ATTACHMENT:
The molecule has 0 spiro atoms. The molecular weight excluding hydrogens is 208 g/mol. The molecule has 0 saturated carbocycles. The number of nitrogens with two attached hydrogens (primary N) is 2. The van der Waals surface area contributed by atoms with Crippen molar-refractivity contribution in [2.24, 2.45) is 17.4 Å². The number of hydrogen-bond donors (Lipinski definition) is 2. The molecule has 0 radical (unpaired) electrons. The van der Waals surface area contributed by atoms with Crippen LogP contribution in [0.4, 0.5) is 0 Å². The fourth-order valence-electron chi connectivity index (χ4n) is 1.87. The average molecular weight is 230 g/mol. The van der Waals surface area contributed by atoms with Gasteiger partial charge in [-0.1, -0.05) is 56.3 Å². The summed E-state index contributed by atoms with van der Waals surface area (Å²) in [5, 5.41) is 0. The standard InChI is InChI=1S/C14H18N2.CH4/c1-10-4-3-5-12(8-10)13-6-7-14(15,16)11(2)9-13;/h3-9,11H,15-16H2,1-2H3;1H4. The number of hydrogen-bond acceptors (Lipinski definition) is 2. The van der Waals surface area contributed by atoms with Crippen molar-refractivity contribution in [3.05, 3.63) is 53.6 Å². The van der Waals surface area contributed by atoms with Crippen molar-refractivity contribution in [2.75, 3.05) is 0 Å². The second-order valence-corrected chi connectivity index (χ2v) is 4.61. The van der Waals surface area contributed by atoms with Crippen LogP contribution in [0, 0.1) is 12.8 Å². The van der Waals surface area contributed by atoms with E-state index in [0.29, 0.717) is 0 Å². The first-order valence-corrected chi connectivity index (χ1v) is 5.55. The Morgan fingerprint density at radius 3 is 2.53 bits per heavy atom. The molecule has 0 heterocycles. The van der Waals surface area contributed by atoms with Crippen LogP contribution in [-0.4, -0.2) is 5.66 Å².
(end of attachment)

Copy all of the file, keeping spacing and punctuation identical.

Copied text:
The molecule has 0 spiro atoms. The molecular weight excluding hydrogens is 208 g/mol. The molecule has 0 saturated carbocycles. The number of nitrogens with two attached hydrogens (primary N) is 2. The van der Waals surface area contributed by atoms with Crippen molar-refractivity contribution in [2.24, 2.45) is 17.4 Å². The number of hydrogen-bond donors (Lipinski definition) is 2. The molecule has 0 radical (unpaired) electrons. The van der Waals surface area contributed by atoms with Crippen LogP contribution in [0.4, 0.5) is 0 Å². The fourth-order valence-electron chi connectivity index (χ4n) is 1.87. The average molecular weight is 230 g/mol. The van der Waals surface area contributed by atoms with Gasteiger partial charge in [-0.1, -0.05) is 56.3 Å². The summed E-state index contributed by atoms with van der Waals surface area (Å²) in [5, 5.41) is 0. The standard InChI is InChI=1S/C14H18N2.CH4/c1-10-4-3-5-12(8-10)13-6-7-14(15,16)11(2)9-13;/h3-9,11H,15-16H2,1-2H3;1H4. The number of hydrogen-bond acceptors (Lipinski definition) is 2. The van der Waals surface area contributed by atoms with Crippen molar-refractivity contribution in [3.05, 3.63) is 53.6 Å². The van der Waals surface area contributed by atoms with Crippen molar-refractivity contribution in [2.75, 3.05) is 0 Å². The second-order valence-corrected chi connectivity index (χ2v) is 4.61. The van der Waals surface area contributed by atoms with Crippen LogP contribution in [0, 0.1) is 12.8 Å². The van der Waals surface area contributed by atoms with E-state index in [0.29, 0.717) is 0 Å². The first-order valence-corrected chi connectivity index (χ1v) is 5.55. The Morgan fingerprint density at radius 3 is 2.53 bits per heavy atom. The molecule has 0 heterocycles. The van der Waals surface area contributed by atoms with Crippen LogP contribution in [-0.4, -0.2) is 5.66 Å².